Posted: Feb 11, 2020 11:57 am
by GrahamH
The key to the system's efficiency lies in the way it uses each of the multiple stages to desalinate the water. At each stage, heat released by the previous stage is harnessed instead of wasted. In this way, the team's demonstration device can achieve an overall efficiency of 385 percent in converting the energy of sunlight into the energy of water evaporation.

Whenever vapor condenses on a surface, it releases heat; in typical condenser systems, that heat is simply lost to the environment. But in this multilayer evaporator the released heat flows to the next evaporating layer, recycling the solar heat and boosting the overall efficiency.
"When you condense water, you release energy as heat," Wang says. "If you have more than one stage, you can take advantage of that heat."
Adding more layers increases the conversion efficiency for producing potable water, but each layer also adds cost and bulk to the system. The team settled on a 10-stage system for their proof-of-concept device, which was tested on an MIT building rooftop. The system delivered pure water that exceeded city drinking water standards, at a rate of 5.78 liters per square meter (about 1.52 gallons per 11 square feet) of solar collecting area. This is more than two times as much as the record amount previously produced by any such passive solar-powered desalination system, Wang says.
Theoretically, with more desalination stages and further optimization, such systems could reach overall efficiency levels as high as 700 or 800 percent, Zhang says.


What? :?

That doesn't sound right at all. To condense water you need a cold surface so you have to get rid of the heat. The condenser plate can't directly heat the next evaporator.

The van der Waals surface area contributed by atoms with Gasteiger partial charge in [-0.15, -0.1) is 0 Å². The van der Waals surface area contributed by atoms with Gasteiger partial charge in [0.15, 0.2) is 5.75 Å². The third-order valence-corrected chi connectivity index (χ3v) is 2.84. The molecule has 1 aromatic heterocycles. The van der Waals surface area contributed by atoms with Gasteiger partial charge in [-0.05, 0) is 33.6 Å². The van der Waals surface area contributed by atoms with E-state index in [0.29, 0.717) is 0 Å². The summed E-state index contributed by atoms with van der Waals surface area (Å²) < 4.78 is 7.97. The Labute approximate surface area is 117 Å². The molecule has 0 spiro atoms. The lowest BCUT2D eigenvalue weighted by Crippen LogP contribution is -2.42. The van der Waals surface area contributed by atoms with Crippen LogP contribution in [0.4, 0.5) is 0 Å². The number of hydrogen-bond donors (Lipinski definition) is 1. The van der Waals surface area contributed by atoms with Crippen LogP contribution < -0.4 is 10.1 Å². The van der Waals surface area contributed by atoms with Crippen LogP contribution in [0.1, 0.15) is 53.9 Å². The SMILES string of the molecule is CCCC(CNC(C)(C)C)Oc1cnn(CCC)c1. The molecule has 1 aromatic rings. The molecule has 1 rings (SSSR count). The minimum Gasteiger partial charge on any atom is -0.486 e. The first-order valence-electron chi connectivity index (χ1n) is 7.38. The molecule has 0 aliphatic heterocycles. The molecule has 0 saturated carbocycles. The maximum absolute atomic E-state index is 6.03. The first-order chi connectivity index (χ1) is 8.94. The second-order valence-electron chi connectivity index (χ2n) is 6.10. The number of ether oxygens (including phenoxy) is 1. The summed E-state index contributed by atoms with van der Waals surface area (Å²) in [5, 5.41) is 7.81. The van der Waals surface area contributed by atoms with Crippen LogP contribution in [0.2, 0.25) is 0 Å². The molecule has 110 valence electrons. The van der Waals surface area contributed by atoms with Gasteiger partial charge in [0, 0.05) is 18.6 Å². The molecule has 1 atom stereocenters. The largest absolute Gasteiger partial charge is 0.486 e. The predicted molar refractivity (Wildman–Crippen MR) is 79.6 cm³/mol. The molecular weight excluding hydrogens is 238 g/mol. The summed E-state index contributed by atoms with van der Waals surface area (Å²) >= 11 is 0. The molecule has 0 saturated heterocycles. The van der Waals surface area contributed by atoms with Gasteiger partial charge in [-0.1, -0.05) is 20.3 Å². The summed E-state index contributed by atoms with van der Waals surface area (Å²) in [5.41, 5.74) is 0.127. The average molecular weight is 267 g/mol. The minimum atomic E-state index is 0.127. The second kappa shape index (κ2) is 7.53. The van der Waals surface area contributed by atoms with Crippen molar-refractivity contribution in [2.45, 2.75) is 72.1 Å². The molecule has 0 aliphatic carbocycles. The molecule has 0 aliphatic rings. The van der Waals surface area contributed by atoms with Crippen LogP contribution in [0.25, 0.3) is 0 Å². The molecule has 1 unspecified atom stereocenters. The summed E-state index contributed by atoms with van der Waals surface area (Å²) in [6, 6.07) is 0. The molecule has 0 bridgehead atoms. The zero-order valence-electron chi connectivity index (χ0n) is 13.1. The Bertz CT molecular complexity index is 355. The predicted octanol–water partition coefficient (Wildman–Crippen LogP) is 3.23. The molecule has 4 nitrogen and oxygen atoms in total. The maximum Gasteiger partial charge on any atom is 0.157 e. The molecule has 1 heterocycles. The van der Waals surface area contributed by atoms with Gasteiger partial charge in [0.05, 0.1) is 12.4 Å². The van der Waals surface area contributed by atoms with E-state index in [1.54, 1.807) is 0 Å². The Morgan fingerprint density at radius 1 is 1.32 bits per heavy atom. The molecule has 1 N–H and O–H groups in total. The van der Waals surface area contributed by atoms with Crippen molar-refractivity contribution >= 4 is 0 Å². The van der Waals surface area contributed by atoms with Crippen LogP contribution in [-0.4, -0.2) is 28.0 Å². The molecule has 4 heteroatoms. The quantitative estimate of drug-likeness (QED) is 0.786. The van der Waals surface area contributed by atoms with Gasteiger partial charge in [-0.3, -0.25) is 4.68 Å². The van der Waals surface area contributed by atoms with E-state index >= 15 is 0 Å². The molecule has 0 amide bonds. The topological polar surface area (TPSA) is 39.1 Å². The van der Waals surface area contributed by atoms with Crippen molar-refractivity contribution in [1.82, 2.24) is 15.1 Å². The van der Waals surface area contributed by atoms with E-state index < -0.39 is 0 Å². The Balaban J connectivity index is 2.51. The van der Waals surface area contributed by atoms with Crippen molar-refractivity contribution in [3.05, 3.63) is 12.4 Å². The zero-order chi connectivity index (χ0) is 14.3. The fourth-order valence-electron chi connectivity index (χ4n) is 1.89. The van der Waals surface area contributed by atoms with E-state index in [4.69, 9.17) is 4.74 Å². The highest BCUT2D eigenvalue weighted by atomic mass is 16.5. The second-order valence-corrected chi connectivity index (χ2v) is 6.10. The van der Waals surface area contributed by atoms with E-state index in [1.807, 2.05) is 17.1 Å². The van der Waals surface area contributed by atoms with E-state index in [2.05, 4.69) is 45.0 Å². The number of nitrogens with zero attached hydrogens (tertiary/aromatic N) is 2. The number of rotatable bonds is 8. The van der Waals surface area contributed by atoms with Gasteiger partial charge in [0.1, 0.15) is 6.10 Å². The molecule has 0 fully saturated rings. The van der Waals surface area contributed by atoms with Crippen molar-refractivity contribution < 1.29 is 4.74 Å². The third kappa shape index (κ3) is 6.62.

They could use heat pumps, but they are far from over unity efficiency and more heat is lost than transferred. And there is no mention of heat pumps

I'd expect something credible from MiT so what's the real story?

Their demonstration unit was built mostly from inexpensive, readily available materials such as a commercial black solar absorber and paper towels for a capillary wick to carry the water into contact with the solar absorber. In most other attempts to make passive solar desalination systems, the solar absorber material and the wicking material have been a single component, which requires specialized and expensive materials, Wang says. "We've been able to decouple these two."
The most expensive component of the prototype is a layer of transparent aerogel used as an insulator at the top of the stack, but the team suggests other less expensive insulators could be used as an alternative.


It takes a lot of energy to evaporate water and a big thermal gradient has to be maintained somehow.

http://news.mit.edu/2020/passive-solar- ... ation-0207

They show a diagram, with transparent insulator, solar absorber, wicking layer to evaporate and a cold plate to condense, but no indication how the cold plate is cooled or how energy is recovered from the cold plate to heat a following stage. Anyone have any ideas on that?